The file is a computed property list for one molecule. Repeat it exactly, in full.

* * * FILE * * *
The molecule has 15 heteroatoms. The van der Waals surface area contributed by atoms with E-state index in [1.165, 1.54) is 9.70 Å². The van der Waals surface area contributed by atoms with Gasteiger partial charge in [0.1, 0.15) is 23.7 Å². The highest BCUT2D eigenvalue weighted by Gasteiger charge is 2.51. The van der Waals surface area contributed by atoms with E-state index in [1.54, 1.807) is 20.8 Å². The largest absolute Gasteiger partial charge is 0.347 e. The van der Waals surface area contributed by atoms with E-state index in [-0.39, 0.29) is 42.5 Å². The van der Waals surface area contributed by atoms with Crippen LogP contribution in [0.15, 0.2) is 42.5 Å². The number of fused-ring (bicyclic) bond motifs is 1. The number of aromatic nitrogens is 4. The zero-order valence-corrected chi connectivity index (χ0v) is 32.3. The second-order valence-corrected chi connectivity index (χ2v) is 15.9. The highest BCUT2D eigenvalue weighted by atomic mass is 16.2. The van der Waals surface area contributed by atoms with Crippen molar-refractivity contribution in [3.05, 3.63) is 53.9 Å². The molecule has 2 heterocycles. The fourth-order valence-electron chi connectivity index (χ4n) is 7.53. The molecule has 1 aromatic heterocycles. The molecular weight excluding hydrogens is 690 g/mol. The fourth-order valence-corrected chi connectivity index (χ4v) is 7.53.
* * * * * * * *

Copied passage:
The molecule has 15 heteroatoms. The van der Waals surface area contributed by atoms with E-state index in [1.165, 1.54) is 9.70 Å². The van der Waals surface area contributed by atoms with Gasteiger partial charge in [0.1, 0.15) is 23.7 Å². The highest BCUT2D eigenvalue weighted by Gasteiger charge is 2.51. The van der Waals surface area contributed by atoms with E-state index in [1.54, 1.807) is 20.8 Å². The largest absolute Gasteiger partial charge is 0.347 e. The van der Waals surface area contributed by atoms with E-state index in [-0.39, 0.29) is 42.5 Å². The van der Waals surface area contributed by atoms with Crippen LogP contribution in [0.15, 0.2) is 42.5 Å². The number of fused-ring (bicyclic) bond motifs is 1. The number of aromatic nitrogens is 4. The zero-order valence-corrected chi connectivity index (χ0v) is 32.3. The second-order valence-corrected chi connectivity index (χ2v) is 15.9. The highest BCUT2D eigenvalue weighted by atomic mass is 16.2. The van der Waals surface area contributed by atoms with Crippen molar-refractivity contribution in [3.05, 3.63) is 53.9 Å². The molecule has 2 heterocycles. The fourth-order valence-electron chi connectivity index (χ4n) is 7.53. The molecule has 1 aromatic heterocycles. The molecular weight excluding hydrogens is 690 g/mol. The fourth-order valence-corrected chi connectivity index (χ4v) is 7.53.